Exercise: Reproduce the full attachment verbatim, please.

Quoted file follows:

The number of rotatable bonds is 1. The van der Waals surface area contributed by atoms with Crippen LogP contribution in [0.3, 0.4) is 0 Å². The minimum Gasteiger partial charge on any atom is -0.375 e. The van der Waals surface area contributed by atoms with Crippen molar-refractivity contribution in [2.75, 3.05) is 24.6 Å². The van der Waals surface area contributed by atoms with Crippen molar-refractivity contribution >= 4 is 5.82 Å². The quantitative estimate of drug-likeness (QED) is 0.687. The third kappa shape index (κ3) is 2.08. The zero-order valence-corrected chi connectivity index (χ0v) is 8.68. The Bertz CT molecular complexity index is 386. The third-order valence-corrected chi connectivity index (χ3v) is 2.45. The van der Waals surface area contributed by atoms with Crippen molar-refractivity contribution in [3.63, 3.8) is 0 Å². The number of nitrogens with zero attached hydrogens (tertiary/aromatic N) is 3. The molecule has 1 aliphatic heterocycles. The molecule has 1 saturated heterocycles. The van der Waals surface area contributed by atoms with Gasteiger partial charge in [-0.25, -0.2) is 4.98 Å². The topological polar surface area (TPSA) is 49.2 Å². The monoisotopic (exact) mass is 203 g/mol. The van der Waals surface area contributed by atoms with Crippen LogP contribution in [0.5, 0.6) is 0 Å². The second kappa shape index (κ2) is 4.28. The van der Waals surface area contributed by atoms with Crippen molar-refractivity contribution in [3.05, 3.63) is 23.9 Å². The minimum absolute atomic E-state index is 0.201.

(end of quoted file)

The number of rotatable bonds is 1. The van der Waals surface area contributed by atoms with Crippen LogP contribution in [0.3, 0.4) is 0 Å². The minimum Gasteiger partial charge on any atom is -0.375 e. The van der Waals surface area contributed by atoms with Crippen molar-refractivity contribution in [2.75, 3.05) is 24.6 Å². The van der Waals surface area contributed by atoms with Crippen molar-refractivity contribution >= 4 is 5.82 Å². The quantitative estimate of drug-likeness (QED) is 0.687. The third kappa shape index (κ3) is 2.08. The zero-order valence-corrected chi connectivity index (χ0v) is 8.68. The Bertz CT molecular complexity index is 386. The third-order valence-corrected chi connectivity index (χ3v) is 2.45. The van der Waals surface area contributed by atoms with Crippen molar-refractivity contribution in [3.63, 3.8) is 0 Å². The number of nitrogens with zero attached hydrogens (tertiary/aromatic N) is 3. The molecule has 1 aliphatic heterocycles. The molecule has 1 saturated heterocycles. The van der Waals surface area contributed by atoms with Gasteiger partial charge in [-0.25, -0.2) is 4.98 Å². The topological polar surface area (TPSA) is 49.2 Å². The monoisotopic (exact) mass is 203 g/mol. The van der Waals surface area contributed by atoms with Crippen LogP contribution in [0.5, 0.6) is 0 Å². The second kappa shape index (κ2) is 4.28. The van der Waals surface area contributed by atoms with Crippen molar-refractivity contribution in [3.05, 3.63) is 23.9 Å². The minimum absolute atomic E-state index is 0.201.